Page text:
Just before the family arrives, some good news comes by messenger from the cardiac lab: The patient is doing well, his rhythm has stabilized, and he is beginning to move around and will need to be sedated for the completion of his treatment. The team there was anxious to let the family know.
The Attack One crew leader recognizes that one group of staff members is unusually distressed: The members of the captain’s shift, including the lieutenant, have been too quiet. The crew leader calls the group aside and asks them to share some feelings. After a minute, he deciphers what they’re distressed about. They share stories about the captain’s behavior during the shift, and they all feel they missed some warning signs. The captain had been unusually quiet all day, and mentioned how tired he was. He let them go on their last call, at about 0530, without him. They were feeling a collective guilt that they didn’t detect anything unusual. “We should have prevented this from happening!” was a common theme.
“I appreciate your feelings. Over time, we all have seen these events happen to patients we have cared for,” the crew leader begins. “And we all know the captain would say he was OK, and would only get aggravated if we tried to tell him we were taking him to get checked. We will all talk with the grief counselor together, but we could not have prevented this.”
The family arrives and is greeted and ushered to their waiting area. They want to be with the department members, and want the news from the cardiology team to be shared with everyone at the same time. When it comes, it’s positive: The captain did very well in the intervention lab, had a blockage removed, and doctors anticipate no permanent damage. He has been placed in sedation and a hypothermia protocol started, but they expect a good recovery. The cardiologist credits the crew for excellent resuscitation care, and thinks the patient will be in the hospital for a week or so.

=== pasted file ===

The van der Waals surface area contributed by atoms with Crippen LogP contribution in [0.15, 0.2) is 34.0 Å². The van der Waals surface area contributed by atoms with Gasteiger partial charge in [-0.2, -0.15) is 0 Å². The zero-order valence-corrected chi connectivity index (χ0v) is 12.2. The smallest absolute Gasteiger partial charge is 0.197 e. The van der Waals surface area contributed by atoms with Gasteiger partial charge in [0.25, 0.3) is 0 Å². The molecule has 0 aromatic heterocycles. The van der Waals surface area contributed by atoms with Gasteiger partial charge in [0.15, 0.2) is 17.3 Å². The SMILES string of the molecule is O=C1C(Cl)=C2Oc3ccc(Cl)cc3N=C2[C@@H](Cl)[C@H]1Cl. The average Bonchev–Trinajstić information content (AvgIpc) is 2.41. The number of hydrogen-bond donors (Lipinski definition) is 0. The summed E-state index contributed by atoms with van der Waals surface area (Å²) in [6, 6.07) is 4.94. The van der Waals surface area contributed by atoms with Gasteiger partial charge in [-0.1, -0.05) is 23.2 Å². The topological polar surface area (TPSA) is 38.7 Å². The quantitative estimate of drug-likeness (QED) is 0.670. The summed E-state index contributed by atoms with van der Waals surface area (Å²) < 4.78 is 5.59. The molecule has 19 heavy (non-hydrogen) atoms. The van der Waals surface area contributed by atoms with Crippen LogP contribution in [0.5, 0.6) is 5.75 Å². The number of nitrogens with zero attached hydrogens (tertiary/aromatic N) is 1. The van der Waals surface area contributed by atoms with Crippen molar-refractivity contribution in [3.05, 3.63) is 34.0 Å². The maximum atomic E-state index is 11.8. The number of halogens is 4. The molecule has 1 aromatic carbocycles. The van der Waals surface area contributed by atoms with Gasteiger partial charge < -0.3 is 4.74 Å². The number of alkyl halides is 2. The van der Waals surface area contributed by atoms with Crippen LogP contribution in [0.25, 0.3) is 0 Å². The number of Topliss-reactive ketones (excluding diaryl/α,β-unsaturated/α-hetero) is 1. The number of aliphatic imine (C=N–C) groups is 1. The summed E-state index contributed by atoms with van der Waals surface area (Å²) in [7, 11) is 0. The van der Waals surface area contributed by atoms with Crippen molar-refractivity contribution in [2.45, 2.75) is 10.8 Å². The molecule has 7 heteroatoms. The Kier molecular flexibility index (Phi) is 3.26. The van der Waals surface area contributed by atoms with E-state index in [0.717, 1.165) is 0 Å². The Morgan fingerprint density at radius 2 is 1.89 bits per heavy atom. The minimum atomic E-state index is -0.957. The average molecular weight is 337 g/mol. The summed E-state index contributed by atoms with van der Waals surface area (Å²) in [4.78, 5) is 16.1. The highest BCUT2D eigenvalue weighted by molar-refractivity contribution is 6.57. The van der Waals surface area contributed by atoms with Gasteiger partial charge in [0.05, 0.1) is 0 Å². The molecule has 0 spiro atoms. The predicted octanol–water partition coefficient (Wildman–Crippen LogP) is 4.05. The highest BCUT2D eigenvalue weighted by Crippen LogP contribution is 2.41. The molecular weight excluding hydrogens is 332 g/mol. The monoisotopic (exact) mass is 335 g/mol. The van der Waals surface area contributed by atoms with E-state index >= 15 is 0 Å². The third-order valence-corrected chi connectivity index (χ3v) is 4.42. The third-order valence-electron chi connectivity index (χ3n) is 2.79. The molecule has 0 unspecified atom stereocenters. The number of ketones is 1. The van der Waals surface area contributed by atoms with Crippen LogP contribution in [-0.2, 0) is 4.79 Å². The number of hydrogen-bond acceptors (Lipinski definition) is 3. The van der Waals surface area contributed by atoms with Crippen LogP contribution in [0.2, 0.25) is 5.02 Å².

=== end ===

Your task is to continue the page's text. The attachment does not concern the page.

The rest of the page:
In fact, he is there for five days, and the family and department members keep watch during his ICU stay. They are present when he awakes, and he recovers rapidly.
The captain and his family meet with the cardiologists at the end of his stay, and he retires from the department after that discussion.
This patient had an unexpected cardiac arrest, and his successful resuscitation began with rapid recognition by the sole paramedic on scene. That individual “felt helpless” but in fact performed the critical actions of notifying help and initiating chest compressions. The subsequent rescuers provided ongoing chest compressions and rapid and sequential defibrillation.
The “pit crew model” represents an organized system of CPR that has been developed and promulgated in the scientific literature. Using a popular model for organizing a work crew and anticipating problems with fatigue while doing compressions, leaders at Texas’ Austin-Travis County EMS, led by medical director Paul Hinchey, MD, MBA, developed a way of dividing labor and scripting duties throughout the process. The protocol used by Austin-Travis County is available at http://atcomdce.org. The site also contains training videos on the process.
Customer Service Opportunity
Medical emergencies involving members of the department or public safety team are more common than we would like. Management of these emergencies requires competent and confident medical care, and support for the member’s family. Stress management programs for rescuers and their public safety friends are beneficial for the long-term health of the department.
James J. Augustine, MD, FACEP, is medical advisor for Washington Township Fire Department in the Dayton, OH, area. He is director of clinical operations at EMP Management in Canton, OH, clinical associate professor in the Department of Emergency Medicine at Wright State University in Dayton, and an EMS World board member. Contact him at firstname.lastname@example.org.